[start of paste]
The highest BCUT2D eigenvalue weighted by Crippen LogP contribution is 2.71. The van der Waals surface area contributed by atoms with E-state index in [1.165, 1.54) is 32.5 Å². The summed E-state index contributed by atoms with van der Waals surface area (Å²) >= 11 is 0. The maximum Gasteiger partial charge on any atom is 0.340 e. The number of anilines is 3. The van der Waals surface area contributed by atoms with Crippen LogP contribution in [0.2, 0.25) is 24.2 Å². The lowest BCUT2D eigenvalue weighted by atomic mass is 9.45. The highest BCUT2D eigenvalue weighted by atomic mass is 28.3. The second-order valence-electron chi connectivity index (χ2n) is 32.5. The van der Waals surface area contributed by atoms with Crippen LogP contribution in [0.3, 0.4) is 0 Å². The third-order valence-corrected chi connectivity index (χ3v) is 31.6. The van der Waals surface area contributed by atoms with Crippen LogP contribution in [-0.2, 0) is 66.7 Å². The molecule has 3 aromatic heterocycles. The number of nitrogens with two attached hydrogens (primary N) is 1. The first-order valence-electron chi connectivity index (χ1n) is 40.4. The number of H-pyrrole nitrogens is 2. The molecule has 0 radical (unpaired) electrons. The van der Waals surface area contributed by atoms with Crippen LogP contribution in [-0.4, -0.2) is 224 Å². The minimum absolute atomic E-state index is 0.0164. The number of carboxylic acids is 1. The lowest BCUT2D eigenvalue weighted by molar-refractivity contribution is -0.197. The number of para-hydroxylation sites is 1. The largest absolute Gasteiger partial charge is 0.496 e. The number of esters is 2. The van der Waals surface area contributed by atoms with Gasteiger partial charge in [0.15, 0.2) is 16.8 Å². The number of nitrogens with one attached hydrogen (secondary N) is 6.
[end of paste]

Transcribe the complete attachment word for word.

The highest BCUT2D eigenvalue weighted by Crippen LogP contribution is 2.71. The van der Waals surface area contributed by atoms with E-state index in [1.165, 1.54) is 32.5 Å². The summed E-state index contributed by atoms with van der Waals surface area (Å²) >= 11 is 0. The maximum Gasteiger partial charge on any atom is 0.340 e. The number of anilines is 3. The van der Waals surface area contributed by atoms with Crippen LogP contribution in [0.2, 0.25) is 24.2 Å². The lowest BCUT2D eigenvalue weighted by atomic mass is 9.45. The highest BCUT2D eigenvalue weighted by atomic mass is 28.3. The second-order valence-electron chi connectivity index (χ2n) is 32.5. The van der Waals surface area contributed by atoms with Crippen LogP contribution in [0.3, 0.4) is 0 Å². The third-order valence-corrected chi connectivity index (χ3v) is 31.6. The van der Waals surface area contributed by atoms with Crippen LogP contribution in [-0.2, 0) is 66.7 Å². The molecule has 3 aromatic heterocycles. The number of nitrogens with two attached hydrogens (primary N) is 1. The first-order valence-electron chi connectivity index (χ1n) is 40.4. The number of H-pyrrole nitrogens is 2. The molecule has 0 radical (unpaired) electrons. The van der Waals surface area contributed by atoms with Crippen LogP contribution in [-0.4, -0.2) is 224 Å². The minimum absolute atomic E-state index is 0.0164. The number of carboxylic acids is 1. The lowest BCUT2D eigenvalue weighted by molar-refractivity contribution is -0.197. The number of para-hydroxylation sites is 1. The largest absolute Gasteiger partial charge is 0.496 e. The number of esters is 2. The van der Waals surface area contributed by atoms with Gasteiger partial charge in [0.15, 0.2) is 16.8 Å². The number of nitrogens with one attached hydrogen (secondary N) is 6.